Assessing radiation exposure during endoscopic-guided percutaneous nephrolithotomy


  • Andrea G Lantz Dalhousie University
  • Padraic O'Malley University of Toronto
  • Michael Ordon University of Toronto
  • Jason Y Lee University of Toronto



Nephrostomy, Percutaneous, Radiation, Surgical procedure, endoscopic


Introduction: Percutaneous nephrolithotomy (PCNL) may be associated with significant ionizing radiation exposure for patients and operating room staff. Endoscopic-guided PCNL (ePCNL) is a technique that may be associated with less radiation exposure. This study examines ePCNL-related radiation exposure (fluoroscopytime, effective dose) and investigates variables that may predict increased exposure.

Methods: A retrospective review of all consecutive ePCNLs performed at our institution, by a single surgeon, was conducted between November 2011 and November 2013. Patient demographics, stone characteristics and perioperative details were recorded, including radiation exposure. Pearson and Spearman correlation were used to assess variables correlated with radiation exposure.

Results: In total, 55 ePCNL cases were included in the study. The mean age was 60 ± 15 years, mean body mass index (BMI) 30.0 ± 6.4 kg/m2 and mean stone size 3.2 × 2.1 cm. Seven cases (13%) involved complete staghorn stones, and 69% involved supracostal punctures. The mean fluoroscopy time was 3.4 ± 2.3 minutes, mean ED 2.4 ± 1.9 mSv. The treatment success rate, assessed 1-week postoperatively, was 87.3% and 7.3% of cases required ancillary procedures. The overall complication rate was 29%, but only 3 cases (5.5%) were Clavien ≥3. Longer fluoroscopy time correlated with increased stone size (p < 0.01), longer operative time (p < 0.01) and lower treatment success rates (p < 0.01); higher effective dose correlated with longer fluoroscopy time (p < 0.01) and increased skin-to-stone distance (p < 0.01). BMI did not correlate with fluoroscopy time or effective dose.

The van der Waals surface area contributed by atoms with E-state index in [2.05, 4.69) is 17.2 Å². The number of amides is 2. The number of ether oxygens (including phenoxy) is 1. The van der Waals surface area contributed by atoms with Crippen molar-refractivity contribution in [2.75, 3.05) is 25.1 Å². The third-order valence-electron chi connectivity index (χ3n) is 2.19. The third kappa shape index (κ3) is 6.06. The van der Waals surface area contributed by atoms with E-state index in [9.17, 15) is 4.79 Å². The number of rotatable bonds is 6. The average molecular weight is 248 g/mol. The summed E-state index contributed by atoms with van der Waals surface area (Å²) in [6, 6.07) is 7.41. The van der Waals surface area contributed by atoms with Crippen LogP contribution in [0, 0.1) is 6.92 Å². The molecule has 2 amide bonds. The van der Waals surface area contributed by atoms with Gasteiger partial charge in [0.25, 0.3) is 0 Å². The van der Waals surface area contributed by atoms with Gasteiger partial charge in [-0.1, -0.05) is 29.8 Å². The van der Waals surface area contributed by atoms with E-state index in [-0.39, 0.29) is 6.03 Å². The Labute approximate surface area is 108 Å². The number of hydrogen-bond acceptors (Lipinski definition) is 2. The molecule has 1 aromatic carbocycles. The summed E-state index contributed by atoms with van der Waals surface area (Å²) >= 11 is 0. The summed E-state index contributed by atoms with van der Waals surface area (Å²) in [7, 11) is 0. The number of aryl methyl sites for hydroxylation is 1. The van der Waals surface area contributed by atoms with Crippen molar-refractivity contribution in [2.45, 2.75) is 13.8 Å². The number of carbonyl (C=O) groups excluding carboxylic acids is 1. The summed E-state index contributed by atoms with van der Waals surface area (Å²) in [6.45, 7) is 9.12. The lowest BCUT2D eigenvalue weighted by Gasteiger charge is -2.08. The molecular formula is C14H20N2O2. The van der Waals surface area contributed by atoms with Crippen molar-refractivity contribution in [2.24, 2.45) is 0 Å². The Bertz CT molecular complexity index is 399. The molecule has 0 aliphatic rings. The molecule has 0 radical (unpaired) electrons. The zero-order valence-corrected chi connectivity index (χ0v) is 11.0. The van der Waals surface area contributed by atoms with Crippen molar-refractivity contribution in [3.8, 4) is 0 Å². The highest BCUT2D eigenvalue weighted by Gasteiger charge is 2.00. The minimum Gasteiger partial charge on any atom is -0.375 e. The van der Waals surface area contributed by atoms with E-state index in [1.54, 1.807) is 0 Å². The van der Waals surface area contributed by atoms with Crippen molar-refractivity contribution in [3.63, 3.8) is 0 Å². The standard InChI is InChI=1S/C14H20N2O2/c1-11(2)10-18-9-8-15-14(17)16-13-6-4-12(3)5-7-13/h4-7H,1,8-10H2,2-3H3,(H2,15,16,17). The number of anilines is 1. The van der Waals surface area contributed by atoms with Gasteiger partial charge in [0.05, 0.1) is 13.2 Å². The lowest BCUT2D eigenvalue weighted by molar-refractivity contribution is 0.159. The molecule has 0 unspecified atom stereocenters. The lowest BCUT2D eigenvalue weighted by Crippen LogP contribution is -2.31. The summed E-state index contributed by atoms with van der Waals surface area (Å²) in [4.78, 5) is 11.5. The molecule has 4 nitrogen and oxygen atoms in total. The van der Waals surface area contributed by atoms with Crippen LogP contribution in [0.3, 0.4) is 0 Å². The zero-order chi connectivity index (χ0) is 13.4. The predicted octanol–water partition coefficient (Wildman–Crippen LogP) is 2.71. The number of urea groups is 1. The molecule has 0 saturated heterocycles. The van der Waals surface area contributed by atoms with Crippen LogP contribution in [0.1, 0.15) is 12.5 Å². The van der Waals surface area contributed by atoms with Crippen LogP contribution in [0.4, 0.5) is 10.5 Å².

Conclusions: Outcomes of ePCNL are comparable to traditional PCNL techniques and may be associated with lower radiation exposure, particularly beneficial for patients with higher BMI.


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Author Biographies

Andrea G Lantz, Dalhousie University

Assistant Professor, Department of Urology

Padraic O'Malley, University of Toronto

Resident, Divison of Urology

Michael Ordon, University of Toronto

Assistant Professor, Division of Urology

Jason Y Lee, University of Toronto

Lecturer, Division of Urology




How to Cite

Lantz, A. G., O’Malley, P., Ordon, M., & Lee, J. Y. (2014). Assessing radiation exposure during endoscopic-guided percutaneous nephrolithotomy. Canadian Urological Association Journal, 8(9-10), 347–51.



Original Research